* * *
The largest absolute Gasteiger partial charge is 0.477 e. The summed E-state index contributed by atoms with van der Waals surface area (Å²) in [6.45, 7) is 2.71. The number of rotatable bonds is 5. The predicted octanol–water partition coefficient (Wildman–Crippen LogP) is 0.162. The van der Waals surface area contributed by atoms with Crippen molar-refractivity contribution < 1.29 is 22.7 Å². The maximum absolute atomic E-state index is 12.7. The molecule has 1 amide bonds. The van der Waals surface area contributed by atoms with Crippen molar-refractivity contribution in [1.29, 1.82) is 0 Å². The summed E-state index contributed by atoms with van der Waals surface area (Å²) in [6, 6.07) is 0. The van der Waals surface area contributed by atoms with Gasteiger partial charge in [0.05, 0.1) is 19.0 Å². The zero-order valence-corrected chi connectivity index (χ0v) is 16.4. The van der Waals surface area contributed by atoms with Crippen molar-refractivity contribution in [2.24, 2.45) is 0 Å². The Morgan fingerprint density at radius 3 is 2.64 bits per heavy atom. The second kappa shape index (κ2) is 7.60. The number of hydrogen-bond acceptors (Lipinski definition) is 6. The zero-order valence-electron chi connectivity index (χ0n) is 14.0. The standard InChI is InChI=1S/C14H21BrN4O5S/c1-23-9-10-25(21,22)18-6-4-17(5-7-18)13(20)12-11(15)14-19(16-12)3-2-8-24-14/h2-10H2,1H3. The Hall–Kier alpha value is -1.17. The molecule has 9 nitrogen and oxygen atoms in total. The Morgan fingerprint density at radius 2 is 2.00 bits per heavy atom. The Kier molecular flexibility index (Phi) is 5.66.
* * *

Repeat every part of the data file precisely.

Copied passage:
The largest absolute Gasteiger partial charge is 0.477 e. The summed E-state index contributed by atoms with van der Waals surface area (Å²) in [6.45, 7) is 2.71. The number of rotatable bonds is 5. The predicted octanol–water partition coefficient (Wildman–Crippen LogP) is 0.162. The van der Waals surface area contributed by atoms with Crippen molar-refractivity contribution < 1.29 is 22.7 Å². The maximum absolute atomic E-state index is 12.7. The molecule has 1 amide bonds. The van der Waals surface area contributed by atoms with Crippen molar-refractivity contribution in [1.29, 1.82) is 0 Å². The summed E-state index contributed by atoms with van der Waals surface area (Å²) in [6, 6.07) is 0. The van der Waals surface area contributed by atoms with Gasteiger partial charge in [0.05, 0.1) is 19.0 Å². The zero-order valence-corrected chi connectivity index (χ0v) is 16.4. The van der Waals surface area contributed by atoms with Crippen molar-refractivity contribution in [2.24, 2.45) is 0 Å². The Morgan fingerprint density at radius 3 is 2.64 bits per heavy atom. The second kappa shape index (κ2) is 7.60. The number of hydrogen-bond acceptors (Lipinski definition) is 6. The zero-order valence-electron chi connectivity index (χ0n) is 14.0. The standard InChI is InChI=1S/C14H21BrN4O5S/c1-23-9-10-25(21,22)18-6-4-17(5-7-18)13(20)12-11(15)14-19(16-12)3-2-8-24-14/h2-10H2,1H3. The Hall–Kier alpha value is -1.17. The molecule has 9 nitrogen and oxygen atoms in total. The Morgan fingerprint density at radius 2 is 2.00 bits per heavy atom. The Kier molecular flexibility index (Phi) is 5.66.